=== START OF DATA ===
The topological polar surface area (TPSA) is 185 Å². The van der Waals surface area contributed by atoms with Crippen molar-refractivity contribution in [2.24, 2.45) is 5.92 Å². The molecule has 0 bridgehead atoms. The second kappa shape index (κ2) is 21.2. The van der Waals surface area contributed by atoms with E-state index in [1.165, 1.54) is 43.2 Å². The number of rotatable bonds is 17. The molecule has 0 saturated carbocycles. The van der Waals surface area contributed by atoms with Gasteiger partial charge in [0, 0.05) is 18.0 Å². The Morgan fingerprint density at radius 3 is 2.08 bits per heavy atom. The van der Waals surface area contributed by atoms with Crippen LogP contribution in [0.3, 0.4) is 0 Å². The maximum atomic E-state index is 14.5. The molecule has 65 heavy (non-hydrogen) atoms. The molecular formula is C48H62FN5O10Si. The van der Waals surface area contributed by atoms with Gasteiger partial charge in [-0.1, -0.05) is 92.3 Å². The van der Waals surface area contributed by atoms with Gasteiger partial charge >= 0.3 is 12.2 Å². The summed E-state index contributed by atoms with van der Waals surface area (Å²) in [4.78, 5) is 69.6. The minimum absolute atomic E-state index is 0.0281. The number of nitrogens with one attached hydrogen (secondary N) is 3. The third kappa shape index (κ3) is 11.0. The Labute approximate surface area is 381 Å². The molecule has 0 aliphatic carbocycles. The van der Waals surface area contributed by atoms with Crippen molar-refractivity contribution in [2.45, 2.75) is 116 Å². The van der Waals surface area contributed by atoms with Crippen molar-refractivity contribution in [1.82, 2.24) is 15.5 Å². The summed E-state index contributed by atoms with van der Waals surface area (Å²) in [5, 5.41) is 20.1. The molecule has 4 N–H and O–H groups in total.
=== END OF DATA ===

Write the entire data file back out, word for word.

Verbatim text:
The topological polar surface area (TPSA) is 185 Å². The van der Waals surface area contributed by atoms with Crippen molar-refractivity contribution in [2.24, 2.45) is 5.92 Å². The molecule has 0 bridgehead atoms. The second kappa shape index (κ2) is 21.2. The van der Waals surface area contributed by atoms with E-state index in [1.165, 1.54) is 43.2 Å². The number of rotatable bonds is 17. The molecule has 0 saturated carbocycles. The van der Waals surface area contributed by atoms with Gasteiger partial charge in [0, 0.05) is 18.0 Å². The Morgan fingerprint density at radius 3 is 2.08 bits per heavy atom. The van der Waals surface area contributed by atoms with Crippen LogP contribution in [0.3, 0.4) is 0 Å². The maximum atomic E-state index is 14.5. The molecule has 65 heavy (non-hydrogen) atoms. The molecular formula is C48H62FN5O10Si. The van der Waals surface area contributed by atoms with Gasteiger partial charge in [-0.1, -0.05) is 92.3 Å². The van der Waals surface area contributed by atoms with Gasteiger partial charge >= 0.3 is 12.2 Å². The summed E-state index contributed by atoms with van der Waals surface area (Å²) in [4.78, 5) is 69.6. The minimum absolute atomic E-state index is 0.0281. The number of nitrogens with one attached hydrogen (secondary N) is 3. The third kappa shape index (κ3) is 11.0. The Labute approximate surface area is 381 Å². The molecule has 0 aliphatic carbocycles. The van der Waals surface area contributed by atoms with Crippen molar-refractivity contribution in [2.45, 2.75) is 116 Å². The van der Waals surface area contributed by atoms with Crippen molar-refractivity contribution in [1.82, 2.24) is 15.5 Å². The summed E-state index contributed by atoms with van der Waals surface area (Å²) in [5, 5.41) is 20.1. The molecule has 4 N–H and O–H groups in total.